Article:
Saturday, June 1, 2002
Flaws And Fixes 2002
A guide to finding and fixing common flaws that may be hiding in your swing
Are You Reversed?
Here are the clues:
1 You finish your swing on your back foot, you have a vertical backswing and you find it difficult to hit low shots.
2 Your ballflight is inconsistent and you seldom take a divot. Furthermore, you feel the need to overuse your hips to create a weight shift and your hands are very active in the golf swing.
3 Also, you try to keep your head perfectly still. These are all flaws that can lead to the dreaded reversed position.
The reversed position has the majority of the golfer’s weight stranded over the front foot at the top of the backswing. A common fault that can lead to a reversed position is establishing level shoulders and hips at address (right). Your right side should be slightly lower so that your left heel, left knee and left shoulder are all in a vertical line that’s also slightly tilted away from your target.
Even if your setup is sound, you can force a reversed position by keeping the head too still. Remember, the head must “float” a bit on the backswing. If it isn’t allowed to, you’ll make it extremely difficult to swing the club in balance.
However, the most typical cause of a reverse pivot is sliding—not turning—the hips on the backswing. When you slide, your upper body will tilt toward the target. This negates any possibility of turning behind the ball. Without rotation, the only backswing you can make is one that’s all lift and no turn, with the bulk of your weight sitting where it was at address. This is a powerless, slice-causing position.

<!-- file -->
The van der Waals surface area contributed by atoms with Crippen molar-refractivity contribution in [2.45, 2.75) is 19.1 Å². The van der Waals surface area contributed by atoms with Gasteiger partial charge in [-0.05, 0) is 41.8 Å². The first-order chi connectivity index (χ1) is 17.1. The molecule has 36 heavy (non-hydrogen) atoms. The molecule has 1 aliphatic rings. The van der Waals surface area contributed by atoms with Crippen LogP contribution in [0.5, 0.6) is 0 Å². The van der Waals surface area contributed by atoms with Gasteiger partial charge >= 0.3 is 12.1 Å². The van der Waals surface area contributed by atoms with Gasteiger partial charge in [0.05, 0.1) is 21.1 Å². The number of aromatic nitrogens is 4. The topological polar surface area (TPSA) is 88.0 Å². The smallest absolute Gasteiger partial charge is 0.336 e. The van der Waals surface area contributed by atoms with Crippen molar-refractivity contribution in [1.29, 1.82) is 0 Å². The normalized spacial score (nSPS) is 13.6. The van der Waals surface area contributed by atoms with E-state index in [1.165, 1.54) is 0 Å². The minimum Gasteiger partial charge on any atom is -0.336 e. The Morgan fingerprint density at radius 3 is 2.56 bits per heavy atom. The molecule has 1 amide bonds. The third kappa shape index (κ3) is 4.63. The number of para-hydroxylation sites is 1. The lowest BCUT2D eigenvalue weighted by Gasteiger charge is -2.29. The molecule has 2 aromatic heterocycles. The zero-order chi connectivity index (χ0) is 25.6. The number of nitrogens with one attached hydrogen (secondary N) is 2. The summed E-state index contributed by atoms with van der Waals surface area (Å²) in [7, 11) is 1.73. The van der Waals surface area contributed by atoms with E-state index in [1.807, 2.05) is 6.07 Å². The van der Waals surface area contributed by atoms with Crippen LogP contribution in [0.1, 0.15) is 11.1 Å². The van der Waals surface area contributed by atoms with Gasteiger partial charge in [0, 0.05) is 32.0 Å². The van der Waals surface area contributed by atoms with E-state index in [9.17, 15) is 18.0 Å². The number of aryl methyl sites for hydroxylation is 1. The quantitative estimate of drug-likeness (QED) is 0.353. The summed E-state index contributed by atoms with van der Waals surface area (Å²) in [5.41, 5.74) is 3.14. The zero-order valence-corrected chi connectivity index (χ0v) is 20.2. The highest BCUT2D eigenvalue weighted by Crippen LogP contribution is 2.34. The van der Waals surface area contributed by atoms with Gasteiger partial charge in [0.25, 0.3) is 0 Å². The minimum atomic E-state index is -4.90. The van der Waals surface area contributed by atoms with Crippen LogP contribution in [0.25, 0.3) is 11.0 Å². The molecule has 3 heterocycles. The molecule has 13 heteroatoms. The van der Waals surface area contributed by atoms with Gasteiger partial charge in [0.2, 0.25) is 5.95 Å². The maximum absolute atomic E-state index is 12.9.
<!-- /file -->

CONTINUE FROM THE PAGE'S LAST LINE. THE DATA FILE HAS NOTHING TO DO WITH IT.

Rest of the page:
Fixing The Reverse
Take your normal setup with any club. Once you’re set, place the shaft on your chest to mimic the angle of your spine (left) and see where it points. The shaft should point toward your left heel. Notice that when it does, your left hip sits taller than your right and that your right shoulder hangs below your left. Proceed to make backswings from this address position with an eye toward rotating your hips and turning your left shoulder over your right thigh.
Backswing Coil Drill
Once your setup is correct, set the club across your shoulders. Practice turning the shaft over your right foot, keeping your right knee flexed. Picture your hips turning in a barrel, not sliding side to side. A good, upper-body pivot will naturally shift your weight onto your right leg without conscious effort. Now you’re coiled in a great position to swing the club to the ball on the proper path.
Are You Trapped?
Here are the clues:
1 Your ballflight is very low and, since your right arm is trapped behind your body, you can only block it right or you flip your hands through the hitting zone and send the ball low and left.
2 As such, you can’t hit a high, soft fade, and the majority of your divots point to the right or,
3 if you come over the top—a natural result of being trapped—your divots point left.
Two main culprits: your setup or your overactive hips. A common setup problem is that your right side is too high. This causes your hips to slide to the right during the backswing. You react by bringing your right arm inside to get the club on path (right). On the downswing, your objective is to swing the club on an in-to-out path, and you achieve it, but your chest and shoulders are too open. With your upper body racing in front of the lower, the clubhead gets trapped behind you. Ouch.
Trapping also occurs if you rotate before your arms and elbows get in front of your chest on the downswing. In a good motion, the arms drop down (without releasing the hinge in the wrists) while the body gradually opens. This creates arc width without destroying path.
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